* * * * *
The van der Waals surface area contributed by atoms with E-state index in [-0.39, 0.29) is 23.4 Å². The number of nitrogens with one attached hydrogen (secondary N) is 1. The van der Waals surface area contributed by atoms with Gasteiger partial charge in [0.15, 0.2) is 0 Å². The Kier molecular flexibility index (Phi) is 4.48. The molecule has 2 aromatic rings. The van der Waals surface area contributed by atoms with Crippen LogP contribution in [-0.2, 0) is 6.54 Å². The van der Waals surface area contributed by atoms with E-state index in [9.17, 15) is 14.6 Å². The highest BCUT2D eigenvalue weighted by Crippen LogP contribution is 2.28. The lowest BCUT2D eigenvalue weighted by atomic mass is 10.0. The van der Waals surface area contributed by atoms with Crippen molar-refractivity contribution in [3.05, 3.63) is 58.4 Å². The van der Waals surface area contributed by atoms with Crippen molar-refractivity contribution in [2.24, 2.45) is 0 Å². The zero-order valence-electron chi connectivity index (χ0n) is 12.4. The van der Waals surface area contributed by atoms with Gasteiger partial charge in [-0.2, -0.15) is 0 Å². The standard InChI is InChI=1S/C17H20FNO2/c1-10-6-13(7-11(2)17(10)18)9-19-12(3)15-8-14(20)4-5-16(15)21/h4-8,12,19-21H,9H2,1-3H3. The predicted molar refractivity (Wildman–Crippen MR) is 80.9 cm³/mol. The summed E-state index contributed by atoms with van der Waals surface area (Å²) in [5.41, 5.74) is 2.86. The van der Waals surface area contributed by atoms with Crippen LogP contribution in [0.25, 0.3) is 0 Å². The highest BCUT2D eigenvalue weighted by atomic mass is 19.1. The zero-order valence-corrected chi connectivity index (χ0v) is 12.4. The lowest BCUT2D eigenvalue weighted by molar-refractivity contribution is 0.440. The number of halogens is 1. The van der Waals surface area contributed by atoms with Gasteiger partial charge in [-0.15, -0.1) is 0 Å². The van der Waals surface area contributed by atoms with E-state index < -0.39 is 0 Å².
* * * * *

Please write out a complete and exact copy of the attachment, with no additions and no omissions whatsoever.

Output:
The van der Waals surface area contributed by atoms with E-state index in [-0.39, 0.29) is 23.4 Å². The number of nitrogens with one attached hydrogen (secondary N) is 1. The van der Waals surface area contributed by atoms with Gasteiger partial charge in [0.15, 0.2) is 0 Å². The Kier molecular flexibility index (Phi) is 4.48. The molecule has 2 aromatic rings. The van der Waals surface area contributed by atoms with Crippen LogP contribution in [-0.2, 0) is 6.54 Å². The van der Waals surface area contributed by atoms with E-state index in [9.17, 15) is 14.6 Å². The highest BCUT2D eigenvalue weighted by Crippen LogP contribution is 2.28. The lowest BCUT2D eigenvalue weighted by atomic mass is 10.0. The van der Waals surface area contributed by atoms with Crippen molar-refractivity contribution in [3.05, 3.63) is 58.4 Å². The van der Waals surface area contributed by atoms with Crippen molar-refractivity contribution in [2.24, 2.45) is 0 Å². The zero-order valence-electron chi connectivity index (χ0n) is 12.4. The van der Waals surface area contributed by atoms with Gasteiger partial charge in [-0.2, -0.15) is 0 Å². The standard InChI is InChI=1S/C17H20FNO2/c1-10-6-13(7-11(2)17(10)18)9-19-12(3)15-8-14(20)4-5-16(15)21/h4-8,12,19-21H,9H2,1-3H3. The predicted molar refractivity (Wildman–Crippen MR) is 80.9 cm³/mol. The summed E-state index contributed by atoms with van der Waals surface area (Å²) in [5.41, 5.74) is 2.86. The van der Waals surface area contributed by atoms with Crippen LogP contribution in [0.25, 0.3) is 0 Å². The highest BCUT2D eigenvalue weighted by atomic mass is 19.1. The zero-order valence-corrected chi connectivity index (χ0v) is 12.4. The lowest BCUT2D eigenvalue weighted by molar-refractivity contribution is 0.440. The number of halogens is 1. The van der Waals surface area contributed by atoms with Gasteiger partial charge in [-0.15, -0.1) is 0 Å². The van der Waals surface area contributed by atoms with E-state index < -0.39 is 0 Å².